Planet Ceph

Aggregated news from external sources

January 30, 2009

Some performance comparisons

I did a few basic tests comparing Ceph to NFS on a simple benchmark, a Linux kernel untar.  I tried to get as close as possible to an “apples to apples” comparison.  The same client machine is used for NFS and Ceph; another machine is either the NFS server or the Ceph MDS.  The same disk type is used for both tests.  The underlying file system for the NFS server was ext2. In the Ceph case, additional machines were used for the OSDs (each using btrfs).  Ceph came in somewhere in between NFS sync and async:

  • NFS async – ~60s
  • Ceph – ~90s
  • NFS sync – ~120s

The comparison isn’t really ideal for a number of reasons.  Most obviously, an NFS server is a single point of failure, while Ceph is going to great lengths to replicate all data on multiple nodes and to seamlessly tolerate the failure of any one of them (in this case, everything was replicated 2x).  Also, the NFS async case throws out all data safetly from the client’s perspective: an application fsync() is meaningless.  In contrast, although Ceph is operating somewhat asynchronously (for both metadata and data operations), an fsync() on a file or directory means what it is supposed to mean.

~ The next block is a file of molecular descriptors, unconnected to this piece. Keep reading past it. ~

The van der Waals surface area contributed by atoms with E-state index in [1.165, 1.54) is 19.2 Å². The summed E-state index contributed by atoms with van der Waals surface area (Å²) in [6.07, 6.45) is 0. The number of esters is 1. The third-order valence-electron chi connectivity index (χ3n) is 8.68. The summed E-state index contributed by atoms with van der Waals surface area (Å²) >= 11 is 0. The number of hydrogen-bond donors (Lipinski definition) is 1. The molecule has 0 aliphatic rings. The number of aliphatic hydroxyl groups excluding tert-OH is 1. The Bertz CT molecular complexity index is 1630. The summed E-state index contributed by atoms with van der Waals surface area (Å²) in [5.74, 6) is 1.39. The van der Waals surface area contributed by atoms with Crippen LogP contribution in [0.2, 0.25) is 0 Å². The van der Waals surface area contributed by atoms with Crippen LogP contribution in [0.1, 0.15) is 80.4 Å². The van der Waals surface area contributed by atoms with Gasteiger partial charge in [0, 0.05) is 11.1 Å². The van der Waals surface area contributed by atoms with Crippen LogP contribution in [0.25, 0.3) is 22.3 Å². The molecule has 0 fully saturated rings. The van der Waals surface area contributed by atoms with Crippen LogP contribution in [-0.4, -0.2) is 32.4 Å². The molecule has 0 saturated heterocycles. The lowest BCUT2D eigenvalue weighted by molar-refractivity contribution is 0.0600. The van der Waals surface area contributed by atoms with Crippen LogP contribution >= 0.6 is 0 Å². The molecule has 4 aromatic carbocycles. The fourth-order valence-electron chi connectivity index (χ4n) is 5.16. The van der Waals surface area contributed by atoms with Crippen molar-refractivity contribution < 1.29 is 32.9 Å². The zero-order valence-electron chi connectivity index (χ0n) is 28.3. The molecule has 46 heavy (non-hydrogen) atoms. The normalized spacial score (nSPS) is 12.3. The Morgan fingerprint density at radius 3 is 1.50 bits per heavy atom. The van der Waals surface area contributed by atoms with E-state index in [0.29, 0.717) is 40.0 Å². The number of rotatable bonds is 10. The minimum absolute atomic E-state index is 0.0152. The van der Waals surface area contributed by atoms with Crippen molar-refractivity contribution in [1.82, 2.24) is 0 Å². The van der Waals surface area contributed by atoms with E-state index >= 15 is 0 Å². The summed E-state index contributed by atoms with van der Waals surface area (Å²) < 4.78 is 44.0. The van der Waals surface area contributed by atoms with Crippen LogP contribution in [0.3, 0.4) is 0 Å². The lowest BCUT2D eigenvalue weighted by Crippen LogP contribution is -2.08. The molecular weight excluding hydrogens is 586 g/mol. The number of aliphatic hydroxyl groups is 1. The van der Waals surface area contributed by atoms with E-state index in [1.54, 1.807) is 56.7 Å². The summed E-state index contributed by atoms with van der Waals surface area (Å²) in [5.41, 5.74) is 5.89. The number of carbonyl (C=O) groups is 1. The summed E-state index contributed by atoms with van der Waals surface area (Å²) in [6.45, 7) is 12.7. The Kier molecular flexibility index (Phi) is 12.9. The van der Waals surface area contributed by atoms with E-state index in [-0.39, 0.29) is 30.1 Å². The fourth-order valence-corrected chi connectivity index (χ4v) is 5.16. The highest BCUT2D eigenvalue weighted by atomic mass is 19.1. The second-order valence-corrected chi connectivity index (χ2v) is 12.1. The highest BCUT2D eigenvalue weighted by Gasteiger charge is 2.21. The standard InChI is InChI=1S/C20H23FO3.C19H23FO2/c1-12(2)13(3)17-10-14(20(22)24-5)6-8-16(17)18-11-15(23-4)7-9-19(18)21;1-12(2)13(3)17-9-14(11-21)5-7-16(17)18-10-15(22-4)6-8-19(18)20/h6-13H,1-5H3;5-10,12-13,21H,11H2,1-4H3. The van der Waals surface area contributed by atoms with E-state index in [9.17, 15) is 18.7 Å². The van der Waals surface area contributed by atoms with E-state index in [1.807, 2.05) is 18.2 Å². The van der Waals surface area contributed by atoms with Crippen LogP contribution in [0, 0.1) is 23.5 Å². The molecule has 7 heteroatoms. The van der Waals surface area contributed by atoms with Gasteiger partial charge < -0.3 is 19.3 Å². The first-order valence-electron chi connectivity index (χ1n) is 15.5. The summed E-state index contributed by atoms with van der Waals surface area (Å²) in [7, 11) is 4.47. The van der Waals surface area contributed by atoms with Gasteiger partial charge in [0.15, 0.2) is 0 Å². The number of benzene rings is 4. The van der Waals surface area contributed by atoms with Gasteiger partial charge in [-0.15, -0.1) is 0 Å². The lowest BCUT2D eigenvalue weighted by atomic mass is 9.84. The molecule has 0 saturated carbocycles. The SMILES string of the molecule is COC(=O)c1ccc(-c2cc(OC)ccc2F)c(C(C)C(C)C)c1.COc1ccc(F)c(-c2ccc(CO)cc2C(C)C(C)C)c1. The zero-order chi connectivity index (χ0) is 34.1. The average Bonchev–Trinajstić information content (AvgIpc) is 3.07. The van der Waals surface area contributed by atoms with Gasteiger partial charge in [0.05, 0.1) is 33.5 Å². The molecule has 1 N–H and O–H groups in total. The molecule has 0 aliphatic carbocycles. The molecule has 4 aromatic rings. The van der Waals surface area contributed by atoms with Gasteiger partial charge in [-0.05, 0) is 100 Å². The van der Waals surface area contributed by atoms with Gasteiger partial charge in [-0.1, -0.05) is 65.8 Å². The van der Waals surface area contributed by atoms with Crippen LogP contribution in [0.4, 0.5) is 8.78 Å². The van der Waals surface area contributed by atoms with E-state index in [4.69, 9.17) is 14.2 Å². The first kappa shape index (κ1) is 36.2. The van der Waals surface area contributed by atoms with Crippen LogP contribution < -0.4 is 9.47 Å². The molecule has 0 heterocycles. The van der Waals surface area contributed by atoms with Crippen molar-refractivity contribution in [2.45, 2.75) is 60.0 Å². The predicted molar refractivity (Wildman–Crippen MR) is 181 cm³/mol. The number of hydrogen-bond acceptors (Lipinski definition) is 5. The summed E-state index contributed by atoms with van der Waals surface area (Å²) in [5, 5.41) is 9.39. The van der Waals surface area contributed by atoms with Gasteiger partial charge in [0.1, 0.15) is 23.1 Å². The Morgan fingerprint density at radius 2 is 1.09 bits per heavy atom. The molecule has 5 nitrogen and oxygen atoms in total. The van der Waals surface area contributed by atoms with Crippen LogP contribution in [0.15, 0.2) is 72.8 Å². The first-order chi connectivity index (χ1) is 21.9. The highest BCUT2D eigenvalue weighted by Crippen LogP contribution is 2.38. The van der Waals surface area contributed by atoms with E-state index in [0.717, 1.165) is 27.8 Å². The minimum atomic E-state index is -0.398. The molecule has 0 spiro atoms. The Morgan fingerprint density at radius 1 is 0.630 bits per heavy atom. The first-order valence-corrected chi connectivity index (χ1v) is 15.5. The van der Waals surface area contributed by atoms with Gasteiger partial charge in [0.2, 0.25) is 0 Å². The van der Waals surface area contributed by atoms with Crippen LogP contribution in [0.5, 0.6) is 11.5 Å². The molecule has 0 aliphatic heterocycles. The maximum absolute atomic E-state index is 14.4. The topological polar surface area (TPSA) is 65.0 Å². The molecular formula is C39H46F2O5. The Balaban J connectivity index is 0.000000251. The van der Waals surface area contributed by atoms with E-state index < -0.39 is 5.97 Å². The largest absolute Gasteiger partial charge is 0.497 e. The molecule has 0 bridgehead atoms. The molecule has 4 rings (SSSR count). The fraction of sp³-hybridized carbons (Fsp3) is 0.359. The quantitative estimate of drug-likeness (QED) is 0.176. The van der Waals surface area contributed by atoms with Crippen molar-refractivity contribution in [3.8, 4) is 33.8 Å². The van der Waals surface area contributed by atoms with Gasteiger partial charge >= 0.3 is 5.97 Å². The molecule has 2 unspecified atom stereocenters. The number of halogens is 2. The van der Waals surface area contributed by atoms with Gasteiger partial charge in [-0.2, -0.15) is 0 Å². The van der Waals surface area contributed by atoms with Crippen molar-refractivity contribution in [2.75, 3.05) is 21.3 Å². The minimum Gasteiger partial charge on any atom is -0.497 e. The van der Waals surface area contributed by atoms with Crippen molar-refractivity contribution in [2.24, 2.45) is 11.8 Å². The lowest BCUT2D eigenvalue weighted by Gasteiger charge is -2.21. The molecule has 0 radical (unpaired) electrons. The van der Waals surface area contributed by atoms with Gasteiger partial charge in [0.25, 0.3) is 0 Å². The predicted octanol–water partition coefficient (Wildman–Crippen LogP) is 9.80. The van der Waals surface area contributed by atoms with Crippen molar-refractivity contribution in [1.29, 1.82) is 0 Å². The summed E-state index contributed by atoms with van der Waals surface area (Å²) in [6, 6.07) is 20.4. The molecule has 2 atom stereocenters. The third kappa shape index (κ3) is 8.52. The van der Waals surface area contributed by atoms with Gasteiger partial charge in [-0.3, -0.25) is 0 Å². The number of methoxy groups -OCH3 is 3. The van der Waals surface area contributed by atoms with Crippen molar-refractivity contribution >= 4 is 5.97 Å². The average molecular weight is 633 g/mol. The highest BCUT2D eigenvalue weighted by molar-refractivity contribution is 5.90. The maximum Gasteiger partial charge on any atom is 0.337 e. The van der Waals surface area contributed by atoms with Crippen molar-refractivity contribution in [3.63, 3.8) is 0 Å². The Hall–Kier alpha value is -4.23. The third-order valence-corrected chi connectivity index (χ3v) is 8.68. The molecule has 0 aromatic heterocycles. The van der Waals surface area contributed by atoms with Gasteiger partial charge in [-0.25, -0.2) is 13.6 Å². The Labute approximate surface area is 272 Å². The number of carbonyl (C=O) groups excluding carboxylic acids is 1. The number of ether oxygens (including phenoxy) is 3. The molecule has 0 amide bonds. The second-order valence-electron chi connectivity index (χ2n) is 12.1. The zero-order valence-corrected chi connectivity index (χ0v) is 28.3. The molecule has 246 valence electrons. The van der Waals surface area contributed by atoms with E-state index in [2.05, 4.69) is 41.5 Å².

I can’t say that I’m all that pleased with these results (I was expecting things to be faster), but we’re not done yet.  For each file, Ceph is still expending two round trips to the MDS (to create and then to close the file) and one to the OSD (to write the data).  Although OSD op and the second MDS op are asynchronous, they still take time (the second MDS op in particular takes time on the MDS).  The eventual goal is to do file creation asynchronously by preallocating unused inode numbers to the client; that will allow the client to create and close the (already written) file with a single MDS op.  But this is a decent start for now.

I should mention that the OSD write latency has minimal impact on these numbers; both the MDS and client file data writeback do not typically block forward progress while waiting for IOs to complete.  Using expensive hardware (NVRAM) for the storage will improve other aspects of performance (particularly when multiple clients are accessing the same files, and the MDS does wait for changes to hit the journal), but it won’t have much effect on single client workloads like this one.